A True Blues Innovator
Taj Mahal was blending genres before genre-blending was cool.
Thursday, September 2, 2004
Taj Mahal has a special voice that he uses to impersonate the critics of black artists who try to do something different within their musical genre, or folks who think there is nothing new happening in the blues. The voice sounds like the nasally, stuffy whine of an academic who is obsessed with stuffing everything into classifiable boxes.
Luckily, throughout his more than 30 years in the record business, the blues pioneer has chosen to ignore those sorts of voices.
Growing up in a musical family—his father was a jazz pianist and his mother sang gospel music—Taj Mahal started playing music at a young age. Though he took piano lessons during his early childhood, Taj was drawn to guitar music and started playing at 14. At the time, he was not impressed with the sort of guitar music being played on the radio.
“It always seemed like everybody was trying so hard to sophisticate the instrument that you never got to hear the original way they were played,” he says. “That was what was exciting to me.”
In the early ‘60s, while attending the University of Massachusetts and studying for an agriculture degree, Mahal started a band called Taj Mahal & the Elektras. At the time, he had no idea that it was the start of a fruitful career in music. When asked when he believes he discovered he would be able to play music as a career, Mahal says: “It might have been yesterday.”
After releasing three vintage blues albums in the late ‘60s, Mahal started to add Caribbean rhythms and New Orleans-style horns to his songs in the early ‘70s. He says that he was not going out of his way to explore new music, but he was just adding elements that he had heard growing up in a family with strong Afro-Caribbean roots.
“I was made aware as a person that I came from a large amount of different, wonderful cultures that would not be represented positively in the western world,” he says. “Furthermore, that led me to the interest of going further out.”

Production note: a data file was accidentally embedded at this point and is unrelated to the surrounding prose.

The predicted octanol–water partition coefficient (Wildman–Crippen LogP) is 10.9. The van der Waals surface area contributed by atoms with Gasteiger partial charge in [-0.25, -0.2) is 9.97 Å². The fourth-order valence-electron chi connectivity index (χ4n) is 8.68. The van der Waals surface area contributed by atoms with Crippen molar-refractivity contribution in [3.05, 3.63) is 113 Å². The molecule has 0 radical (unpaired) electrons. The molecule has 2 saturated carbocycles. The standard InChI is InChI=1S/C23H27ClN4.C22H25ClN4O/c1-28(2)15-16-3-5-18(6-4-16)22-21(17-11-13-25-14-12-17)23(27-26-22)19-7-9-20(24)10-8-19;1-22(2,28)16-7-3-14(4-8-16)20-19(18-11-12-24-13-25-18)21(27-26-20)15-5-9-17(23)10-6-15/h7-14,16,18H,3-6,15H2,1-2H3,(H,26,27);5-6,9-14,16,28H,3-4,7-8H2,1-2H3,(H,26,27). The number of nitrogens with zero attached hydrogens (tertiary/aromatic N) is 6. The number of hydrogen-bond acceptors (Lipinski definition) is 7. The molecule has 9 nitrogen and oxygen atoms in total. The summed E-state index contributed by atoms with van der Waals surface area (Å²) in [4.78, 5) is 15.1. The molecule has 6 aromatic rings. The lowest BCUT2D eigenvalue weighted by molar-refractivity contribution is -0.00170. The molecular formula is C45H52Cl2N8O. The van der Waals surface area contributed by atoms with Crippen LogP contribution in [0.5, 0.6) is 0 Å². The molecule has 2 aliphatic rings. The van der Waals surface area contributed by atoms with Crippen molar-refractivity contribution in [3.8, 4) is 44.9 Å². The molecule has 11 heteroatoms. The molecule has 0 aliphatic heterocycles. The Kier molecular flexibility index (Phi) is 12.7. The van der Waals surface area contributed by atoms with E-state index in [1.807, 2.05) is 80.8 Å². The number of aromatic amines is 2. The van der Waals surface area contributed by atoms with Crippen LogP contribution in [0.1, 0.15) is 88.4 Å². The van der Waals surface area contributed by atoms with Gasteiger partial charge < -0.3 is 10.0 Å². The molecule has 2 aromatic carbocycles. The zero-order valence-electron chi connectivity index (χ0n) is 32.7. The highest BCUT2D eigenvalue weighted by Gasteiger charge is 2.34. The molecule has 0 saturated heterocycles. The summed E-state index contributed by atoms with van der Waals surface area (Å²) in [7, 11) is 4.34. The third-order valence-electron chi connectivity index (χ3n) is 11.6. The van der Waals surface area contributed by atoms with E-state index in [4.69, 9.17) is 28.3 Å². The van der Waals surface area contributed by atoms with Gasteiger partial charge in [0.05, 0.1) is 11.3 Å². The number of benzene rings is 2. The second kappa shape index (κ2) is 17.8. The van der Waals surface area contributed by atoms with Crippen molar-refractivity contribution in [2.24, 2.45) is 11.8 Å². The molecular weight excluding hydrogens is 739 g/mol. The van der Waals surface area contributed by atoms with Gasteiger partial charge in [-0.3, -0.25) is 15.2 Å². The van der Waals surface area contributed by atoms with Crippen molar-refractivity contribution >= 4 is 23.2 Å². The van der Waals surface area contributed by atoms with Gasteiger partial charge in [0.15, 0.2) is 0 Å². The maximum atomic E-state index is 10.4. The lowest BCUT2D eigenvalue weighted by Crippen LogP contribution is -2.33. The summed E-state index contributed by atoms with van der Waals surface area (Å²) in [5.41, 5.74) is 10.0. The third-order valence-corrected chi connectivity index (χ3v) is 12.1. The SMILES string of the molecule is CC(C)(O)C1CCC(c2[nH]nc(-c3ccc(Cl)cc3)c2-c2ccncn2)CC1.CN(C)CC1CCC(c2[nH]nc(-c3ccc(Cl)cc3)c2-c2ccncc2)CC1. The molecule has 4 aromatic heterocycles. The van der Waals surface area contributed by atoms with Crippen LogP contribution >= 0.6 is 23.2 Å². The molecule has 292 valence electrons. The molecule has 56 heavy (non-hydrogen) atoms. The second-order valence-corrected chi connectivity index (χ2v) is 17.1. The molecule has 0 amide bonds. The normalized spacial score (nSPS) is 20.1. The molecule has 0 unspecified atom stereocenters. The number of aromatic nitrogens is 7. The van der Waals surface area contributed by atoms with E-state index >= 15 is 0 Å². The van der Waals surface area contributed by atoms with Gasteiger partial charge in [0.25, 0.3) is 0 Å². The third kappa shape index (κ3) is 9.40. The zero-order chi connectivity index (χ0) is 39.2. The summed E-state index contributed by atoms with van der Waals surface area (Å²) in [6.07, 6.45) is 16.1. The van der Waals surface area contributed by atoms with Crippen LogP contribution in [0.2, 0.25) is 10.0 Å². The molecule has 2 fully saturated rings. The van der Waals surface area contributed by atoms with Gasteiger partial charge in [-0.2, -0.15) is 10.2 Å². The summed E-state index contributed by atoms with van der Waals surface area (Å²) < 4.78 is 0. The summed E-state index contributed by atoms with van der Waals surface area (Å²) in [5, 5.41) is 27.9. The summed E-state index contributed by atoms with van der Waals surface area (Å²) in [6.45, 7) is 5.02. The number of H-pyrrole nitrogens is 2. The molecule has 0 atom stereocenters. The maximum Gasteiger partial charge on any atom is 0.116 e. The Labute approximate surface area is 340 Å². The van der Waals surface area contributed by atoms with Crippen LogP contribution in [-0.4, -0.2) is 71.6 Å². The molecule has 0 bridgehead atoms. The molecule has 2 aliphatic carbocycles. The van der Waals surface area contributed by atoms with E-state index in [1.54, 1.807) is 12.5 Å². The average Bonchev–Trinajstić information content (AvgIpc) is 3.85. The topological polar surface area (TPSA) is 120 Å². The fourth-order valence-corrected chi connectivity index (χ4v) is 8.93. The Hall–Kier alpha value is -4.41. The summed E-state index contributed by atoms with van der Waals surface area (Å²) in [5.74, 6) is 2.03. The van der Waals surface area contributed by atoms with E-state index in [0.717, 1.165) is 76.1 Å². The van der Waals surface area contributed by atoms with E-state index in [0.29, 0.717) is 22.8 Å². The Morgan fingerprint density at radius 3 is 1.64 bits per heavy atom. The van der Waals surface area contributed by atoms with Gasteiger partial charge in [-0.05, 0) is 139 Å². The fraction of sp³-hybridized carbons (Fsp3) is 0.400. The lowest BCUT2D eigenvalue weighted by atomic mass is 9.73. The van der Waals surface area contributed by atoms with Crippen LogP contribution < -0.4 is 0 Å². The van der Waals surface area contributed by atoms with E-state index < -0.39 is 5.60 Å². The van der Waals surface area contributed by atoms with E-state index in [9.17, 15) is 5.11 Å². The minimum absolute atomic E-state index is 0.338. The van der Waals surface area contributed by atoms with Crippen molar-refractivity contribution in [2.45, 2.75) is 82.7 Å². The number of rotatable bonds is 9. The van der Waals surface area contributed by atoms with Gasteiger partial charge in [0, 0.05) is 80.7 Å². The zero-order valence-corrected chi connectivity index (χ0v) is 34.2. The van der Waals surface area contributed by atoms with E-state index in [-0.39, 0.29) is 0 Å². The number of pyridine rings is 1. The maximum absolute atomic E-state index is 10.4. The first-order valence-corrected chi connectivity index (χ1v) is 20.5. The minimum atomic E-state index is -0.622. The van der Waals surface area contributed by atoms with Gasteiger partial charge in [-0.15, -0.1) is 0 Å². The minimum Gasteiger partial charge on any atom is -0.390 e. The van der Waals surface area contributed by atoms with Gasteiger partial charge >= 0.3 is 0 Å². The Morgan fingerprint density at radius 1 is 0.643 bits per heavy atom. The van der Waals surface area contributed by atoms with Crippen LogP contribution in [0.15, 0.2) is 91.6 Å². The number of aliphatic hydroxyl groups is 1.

In addition to Caribbean and southern music elements, Mahal has delved into children’s music, classical Indian sounds and, most recently, Hawaiian music.
Despite the fact that most of these genres are considered wholly unique, Taj Mahal sees a common thread running through all his work.
“I would say without a doubt that every one of them is life-giving, life-sustaining and life-affirming,” he says. “I don’t drag people down in a hole.”
On his latest release, Hanapepe Dream, the blues legend gives blues classics like John Hurt’s “My Creole Belle” a distinct Hawaiian flavor due to the presence of ukuleles and a slack-key guitar. For Mahal, Hawaiian music, which he calls a “very deep, emotional music,” is just another version of the blues. “Everybody got some version of the blues, man,” he says.
Taj Mahal believes that a musician’s knowledge of theses different takes on the blues from different cultures around the world helps artists to create important music. “I am not telling nobody that they have to bow down to the past, but you have to acknowledge it if you expect to be able to go forward with some power and strength,” he says.
When asked where Taj Mahal’s interest in the music of the world will lead him next, the friendly, down-to-earth blues legend is deliberately vague. “We got a lot of projects out there that are finalizing themselves,” he says. “They are not ready to be talked about yet. Just know there’s more music coming.”
The Taj Mahal Trio will be performing at the Sunset cultural Center Thursday, Sept 2, at 8pm. $38. For tickets, call 620-2040.